(Reuters) – Methane leaking out of the more than 4 million abandoned oil and gas wells in the United States and Canada is a far greater contributor to climate change than government estimates suggest, researchers from McGill University said on Wednesday.

Canada has underestimated methane emissions from its abandoned wells by as much as 150%, while official U.S. estimates are about 20% below actual levels, the study, published in Environmental Science and Technology, found.

The U.S. Environmental Protection Agency and Environment and Climate Change Canada did not immediately respond to a request for comment on the study.

More than a century of oil and gas drilling has left behind millions of abandoned wells around the globe, posing a serious threat https://www.reuters.com/article/us-usa-drilling-abandoned-specialreport/special-report-millions-of-abandoned-oil-wells-are-leaking-methane-a-climate-menace-idUSKBN23N1NL to the climate that governments are only starting to understand, according to a Reuters special report last year.

Methane has more than 80 times the warming potential of carbon dioxide in its first 20 years in the atmosphere.

In 2019, methane emissions from abandoned wells were included for the first time in U.S. and Canadian greenhouse gas inventories submitted to the United Nations.

But the McGill study found there are about 500,000 wells in the United States that are undocumented along with about 60,000 in Canada. It also found that the EPA and ECCC had come up with emissions estimates that were far too low – a conclusion the researchers said was based on their own analysis of emissions levels from different types of abandoned wells in seven U.S. states and two Canadian provinces.

Emissions measurements were also not available from major oil and gas-producing states and provinces like Texas and Alberta, adding to uncertainty around the official data, the study said.

The study was co-authored by McGill professor Mary Kang, who in 2014 was the first to measure methane emissions from old drilling sites in Pennsylvania.

(Reporting by Nichola Groom; Editing by Marguerita Choy)

Mary Schmich: A Catholic pastor speaks out about Trump. Some parishioners walk out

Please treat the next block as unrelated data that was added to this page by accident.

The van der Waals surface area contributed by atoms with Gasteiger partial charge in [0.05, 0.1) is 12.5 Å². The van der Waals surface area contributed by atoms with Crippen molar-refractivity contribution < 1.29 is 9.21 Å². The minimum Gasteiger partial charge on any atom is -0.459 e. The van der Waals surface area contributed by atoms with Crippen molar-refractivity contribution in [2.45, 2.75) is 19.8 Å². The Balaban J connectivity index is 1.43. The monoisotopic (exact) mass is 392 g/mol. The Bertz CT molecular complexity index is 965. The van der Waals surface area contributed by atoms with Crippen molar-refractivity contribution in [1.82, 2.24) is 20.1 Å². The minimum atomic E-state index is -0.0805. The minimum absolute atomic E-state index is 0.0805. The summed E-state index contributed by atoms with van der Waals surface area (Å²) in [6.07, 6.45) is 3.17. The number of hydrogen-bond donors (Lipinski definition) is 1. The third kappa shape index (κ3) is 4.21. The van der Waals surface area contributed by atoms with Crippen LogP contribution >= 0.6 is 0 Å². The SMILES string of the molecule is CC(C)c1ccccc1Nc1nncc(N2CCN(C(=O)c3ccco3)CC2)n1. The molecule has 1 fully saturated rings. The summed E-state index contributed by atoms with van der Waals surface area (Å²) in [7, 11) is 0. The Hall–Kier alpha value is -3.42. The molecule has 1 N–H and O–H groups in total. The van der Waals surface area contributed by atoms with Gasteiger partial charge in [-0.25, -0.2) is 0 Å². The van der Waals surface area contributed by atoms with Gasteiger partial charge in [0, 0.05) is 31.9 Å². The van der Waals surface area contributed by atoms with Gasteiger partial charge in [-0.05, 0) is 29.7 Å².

Mary Schmich: A Catholic pastor speaks out about Trump. Some parishioners walk out

Mary Schmich, Chicago Tribune                     January 19, 2021
With new rules in place, parishes reopen for Masses - Chicagoland - Chicago  Catholic
On the Sunday morning after the deadly riot at the United States Capitol, Father William Corcoran put on his black suit and clerical collar and stepped into St. Elizabeth Seton church in the Chicago suburb of Orland Hills to celebrate the 7:30 a.m. Mass.

 

When it was time for the homily, he stood in front of the “celebrant’s chair” on the altar and removed his mask so that he could be clearly heard. He looked out at the 140 or so masked parishioners who sat in the sanctuary, which was still ornamented for Christmas.

He had a feeling this might not go well.

At the 5 p.m. Mass the day before, nine people had walked out as he delivered the remarks he prepared to say again now. He spoke without notes both times but figures he came close to the version eventually published in the church bulletin, which began like this:

“On this Feast of the Baptism of the Lord, we drink in the last goodness and glories of the Christmas season, and begin ordinary time on Monday.”

So far, so good. Then came the next sentence.

“Goodness and glory,” he continued, “are not two words that we would use describing our past week when we saw an angry and violent mob seize our United States Capitol and interrupt Congress in its duty of certifying the State Elector votes for President and Vice-President. Such an action has left many of us angry, and hurt. Since then we have entered a typical moment of finger pointing, blame, and holding people responsible for what happened. Such finger pointing is not new. In the very story of creation Adam points his finger at Eve for tempting him with the apple, and Eve points to the snake as the cause for all the trouble. Finger pointing often leads to avoidance of responsibility.”

Those words alone would have shaken some parishioners. The most remarkable part, however, was still to come.

“I too want to engage in finger pointing,” said Father Bill, as he’s known in the parish, “and point to myself, and accept personal responsibility in part for what happened in the Capitol this past Wednesday.”

Corcoran went on to name the many times he failed to speak out about Donald Trump’s ugly behavior. Like when the president talked about grabbing women. When he mocked a disabled reporter. When he dissed John McCain.